So, it’s pretty obvious that I’ve been in the midst of a fairly intense case of edublogging ennui of late, thus the pretty shallow link blogging that’s been showing up here. I’m in one of those grim spaces that I get into with all of this from time to time, the one where it feels like everything is pretty much of an echo, that there’s nothing moving, that I have nothing new, important or even intelligent to say, that there’s nothing new to read. That the world is moving too fast. That the conversation about schools is moving too slowly. That I’ve hit some sort of ceiling.
Thus I’ve been continuing my little respite from deep thinking and air travel (the second of which ends tomorrow with a trip to North Dakota) by playing with my kids, running (10K in 53 mins on Saturday…oy) and reading lots of books, some of which actually have nothing to do with education and learning. (What a concept!) And there have been pony club competitions and soccer games and recitals and parties. And I think I’ve reached the point where my kids are almost…almost…wanting me to go back and spend more time on the computer.
Yep…it’s been that good.
But the most interesting piece has been watching my son’s blooming passion for baseball. I think I may have blogged about this before, but a couple of months ago I was rooting around in my garage for some rust-laden gardening tool when I found a old, faded-red, Converse shoe box packed to the gills with my Topps baseball card collection from the late sixties that somehow had trailed along with me all of these years. The mold on the box was enough to get me wheezing, and the cards had that gritty, hadn’t seen daylight in a while feel, so I turned the cache over to Tucker and said “Hey, you can have these if you want them.” I don’t even think he knew what he was looking at when he first opened the box, but some atavistic baseball gene must of been set afire because ever since he’s been a non-stop baseball question machine, mostly along the lines of “Hey Dad, was Carl Yasertski good?” with me responding “Yas-trem-ski, Tuck, and yes, he was good.”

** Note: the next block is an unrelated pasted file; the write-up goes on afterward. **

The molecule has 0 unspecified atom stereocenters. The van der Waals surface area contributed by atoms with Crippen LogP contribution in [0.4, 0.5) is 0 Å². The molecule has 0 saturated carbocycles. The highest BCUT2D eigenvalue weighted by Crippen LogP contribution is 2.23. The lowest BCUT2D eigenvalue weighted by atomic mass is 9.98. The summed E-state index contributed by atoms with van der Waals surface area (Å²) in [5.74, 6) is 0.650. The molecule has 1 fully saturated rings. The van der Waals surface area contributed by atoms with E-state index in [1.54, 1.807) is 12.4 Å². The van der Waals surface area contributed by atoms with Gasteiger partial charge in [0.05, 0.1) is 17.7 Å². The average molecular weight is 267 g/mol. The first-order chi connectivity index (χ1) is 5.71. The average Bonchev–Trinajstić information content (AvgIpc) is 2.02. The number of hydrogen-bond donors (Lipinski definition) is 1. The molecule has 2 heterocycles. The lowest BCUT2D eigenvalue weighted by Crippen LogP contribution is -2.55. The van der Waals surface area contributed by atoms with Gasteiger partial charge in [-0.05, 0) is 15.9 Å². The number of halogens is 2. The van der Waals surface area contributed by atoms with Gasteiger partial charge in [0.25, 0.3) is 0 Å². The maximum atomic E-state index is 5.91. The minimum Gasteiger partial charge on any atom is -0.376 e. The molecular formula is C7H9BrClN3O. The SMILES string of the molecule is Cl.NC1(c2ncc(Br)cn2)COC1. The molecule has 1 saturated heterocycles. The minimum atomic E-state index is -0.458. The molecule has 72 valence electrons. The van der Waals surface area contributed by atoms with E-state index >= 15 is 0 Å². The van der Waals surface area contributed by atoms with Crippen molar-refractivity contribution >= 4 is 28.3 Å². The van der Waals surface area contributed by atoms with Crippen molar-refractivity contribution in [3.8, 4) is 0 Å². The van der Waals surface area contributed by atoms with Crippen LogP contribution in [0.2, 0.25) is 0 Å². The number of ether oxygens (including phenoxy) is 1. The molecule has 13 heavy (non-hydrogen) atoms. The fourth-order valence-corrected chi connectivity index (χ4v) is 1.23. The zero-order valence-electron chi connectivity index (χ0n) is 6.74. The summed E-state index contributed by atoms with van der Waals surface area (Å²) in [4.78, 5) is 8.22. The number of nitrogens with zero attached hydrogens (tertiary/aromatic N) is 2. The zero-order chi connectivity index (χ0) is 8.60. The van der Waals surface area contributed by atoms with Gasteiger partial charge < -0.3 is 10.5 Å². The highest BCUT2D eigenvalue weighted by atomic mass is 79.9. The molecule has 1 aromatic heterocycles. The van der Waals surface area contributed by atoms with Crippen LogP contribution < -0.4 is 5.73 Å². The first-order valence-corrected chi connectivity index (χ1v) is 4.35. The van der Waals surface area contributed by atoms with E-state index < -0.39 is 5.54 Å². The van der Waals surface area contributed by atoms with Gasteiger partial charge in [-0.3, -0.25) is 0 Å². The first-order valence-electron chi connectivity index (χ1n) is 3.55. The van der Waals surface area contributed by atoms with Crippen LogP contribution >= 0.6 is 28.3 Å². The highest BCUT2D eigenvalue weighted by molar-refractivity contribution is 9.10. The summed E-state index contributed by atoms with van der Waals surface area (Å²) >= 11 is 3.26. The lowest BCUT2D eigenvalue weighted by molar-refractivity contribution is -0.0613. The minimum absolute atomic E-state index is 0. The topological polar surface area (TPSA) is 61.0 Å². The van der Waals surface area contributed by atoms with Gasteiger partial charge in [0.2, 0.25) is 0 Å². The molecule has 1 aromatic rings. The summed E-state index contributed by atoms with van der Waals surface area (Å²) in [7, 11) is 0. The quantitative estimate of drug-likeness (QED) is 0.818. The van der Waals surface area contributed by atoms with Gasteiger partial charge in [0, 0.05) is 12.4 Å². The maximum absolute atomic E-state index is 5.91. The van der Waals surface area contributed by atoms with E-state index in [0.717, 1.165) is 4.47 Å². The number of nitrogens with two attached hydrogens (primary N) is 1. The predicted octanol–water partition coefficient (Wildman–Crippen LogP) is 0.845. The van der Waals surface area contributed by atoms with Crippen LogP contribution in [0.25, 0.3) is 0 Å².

Over the course of the last couple weeks, he’s actually shifted his computer use from Club Penguin to the Beckett online price guide site where we anted up $4.99 for a month’s worth of searching their gazillion card database to see how much all these “treasures” were worth. And he’s gone through all of them. As in about 750 of ’em. (Picture a seven-year-old typing in “Red Schoendienst.”) And, since we’re talking about a seven year old’s nascent attempts at creating an organizational scheme to keep track of all of it, we’re talking about, I’d say, 1200-1500 searches at this point. Think teetering piles on the desk, the floor, the couch and an evil sister who “accidentally” knocks them over.
But he’s made some finds, like the Thurman Munson rookie card that in “mint” (not “pseudo-moldy”) condition is worth $100. (We’re calling it $75 for now.) And the three…count ’em…three Pete Rose cards from 1968 that are each worth $60…er…somewhere around $40. And all the ones he’s found that are worth over $5 and set off a mad dash through the house along the lines of “Dad! Dad! I found a Harmone Killaber for $12! Was he good?” “Kill-e-brew, Tuck, and yes, he was pretty good.”